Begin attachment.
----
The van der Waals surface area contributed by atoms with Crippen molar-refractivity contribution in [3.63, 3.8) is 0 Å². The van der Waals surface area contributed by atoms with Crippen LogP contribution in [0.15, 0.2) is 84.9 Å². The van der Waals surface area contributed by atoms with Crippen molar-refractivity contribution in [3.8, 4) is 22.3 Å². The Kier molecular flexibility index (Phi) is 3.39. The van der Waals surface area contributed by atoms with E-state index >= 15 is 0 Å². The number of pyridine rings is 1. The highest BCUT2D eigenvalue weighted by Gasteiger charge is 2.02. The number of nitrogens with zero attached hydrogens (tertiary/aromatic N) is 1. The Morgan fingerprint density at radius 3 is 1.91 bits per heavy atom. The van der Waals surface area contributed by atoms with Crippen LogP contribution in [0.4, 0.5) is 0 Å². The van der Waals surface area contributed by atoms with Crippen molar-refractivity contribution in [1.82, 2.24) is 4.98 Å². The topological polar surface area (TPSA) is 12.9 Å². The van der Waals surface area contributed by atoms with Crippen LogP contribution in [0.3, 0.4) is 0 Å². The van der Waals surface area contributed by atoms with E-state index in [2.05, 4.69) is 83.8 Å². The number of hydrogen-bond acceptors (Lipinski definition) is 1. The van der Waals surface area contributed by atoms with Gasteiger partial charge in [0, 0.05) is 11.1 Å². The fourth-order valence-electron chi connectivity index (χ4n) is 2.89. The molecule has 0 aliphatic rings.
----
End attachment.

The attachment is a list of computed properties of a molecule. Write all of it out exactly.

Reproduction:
The van der Waals surface area contributed by atoms with Crippen molar-refractivity contribution in [3.63, 3.8) is 0 Å². The van der Waals surface area contributed by atoms with Crippen LogP contribution in [0.15, 0.2) is 84.9 Å². The van der Waals surface area contributed by atoms with Crippen molar-refractivity contribution in [3.8, 4) is 22.3 Å². The Kier molecular flexibility index (Phi) is 3.39. The van der Waals surface area contributed by atoms with E-state index >= 15 is 0 Å². The number of pyridine rings is 1. The highest BCUT2D eigenvalue weighted by Gasteiger charge is 2.02. The number of nitrogens with zero attached hydrogens (tertiary/aromatic N) is 1. The Morgan fingerprint density at radius 3 is 1.91 bits per heavy atom. The van der Waals surface area contributed by atoms with Crippen LogP contribution in [0.4, 0.5) is 0 Å². The van der Waals surface area contributed by atoms with Crippen molar-refractivity contribution in [1.82, 2.24) is 4.98 Å². The topological polar surface area (TPSA) is 12.9 Å². The van der Waals surface area contributed by atoms with Crippen LogP contribution in [0.3, 0.4) is 0 Å². The van der Waals surface area contributed by atoms with E-state index in [2.05, 4.69) is 83.8 Å². The number of hydrogen-bond acceptors (Lipinski definition) is 1. The van der Waals surface area contributed by atoms with Gasteiger partial charge in [0, 0.05) is 11.1 Å². The fourth-order valence-electron chi connectivity index (χ4n) is 2.89. The molecule has 0 aliphatic rings.